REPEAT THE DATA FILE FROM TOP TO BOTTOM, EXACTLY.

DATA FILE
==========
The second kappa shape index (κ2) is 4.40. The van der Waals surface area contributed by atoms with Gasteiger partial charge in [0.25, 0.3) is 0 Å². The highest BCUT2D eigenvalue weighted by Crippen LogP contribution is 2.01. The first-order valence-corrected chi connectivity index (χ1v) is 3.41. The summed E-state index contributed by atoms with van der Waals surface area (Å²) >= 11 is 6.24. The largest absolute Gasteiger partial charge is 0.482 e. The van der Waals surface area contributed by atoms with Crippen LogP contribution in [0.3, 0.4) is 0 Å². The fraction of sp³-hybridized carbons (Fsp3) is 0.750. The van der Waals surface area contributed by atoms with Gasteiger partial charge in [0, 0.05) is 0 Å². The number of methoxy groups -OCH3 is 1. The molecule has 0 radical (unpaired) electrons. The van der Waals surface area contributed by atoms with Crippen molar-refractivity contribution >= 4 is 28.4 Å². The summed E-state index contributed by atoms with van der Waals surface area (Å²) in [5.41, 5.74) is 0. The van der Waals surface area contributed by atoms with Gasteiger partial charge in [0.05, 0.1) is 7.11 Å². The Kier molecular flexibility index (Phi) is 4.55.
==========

The second kappa shape index (κ2) is 4.40. The van der Waals surface area contributed by atoms with Gasteiger partial charge in [0.25, 0.3) is 0 Å². The highest BCUT2D eigenvalue weighted by Crippen LogP contribution is 2.01. The first-order valence-corrected chi connectivity index (χ1v) is 3.41. The summed E-state index contributed by atoms with van der Waals surface area (Å²) >= 11 is 6.24. The largest absolute Gasteiger partial charge is 0.482 e. The van der Waals surface area contributed by atoms with Crippen LogP contribution in [0.3, 0.4) is 0 Å². The fraction of sp³-hybridized carbons (Fsp3) is 0.750. The van der Waals surface area contributed by atoms with Gasteiger partial charge in [0, 0.05) is 0 Å². The number of methoxy groups -OCH3 is 1. The molecule has 0 radical (unpaired) electrons. The van der Waals surface area contributed by atoms with Crippen molar-refractivity contribution >= 4 is 28.4 Å². The summed E-state index contributed by atoms with van der Waals surface area (Å²) in [5.41, 5.74) is 0. The van der Waals surface area contributed by atoms with Gasteiger partial charge in [0.05, 0.1) is 7.11 Å². The Kier molecular flexibility index (Phi) is 4.55.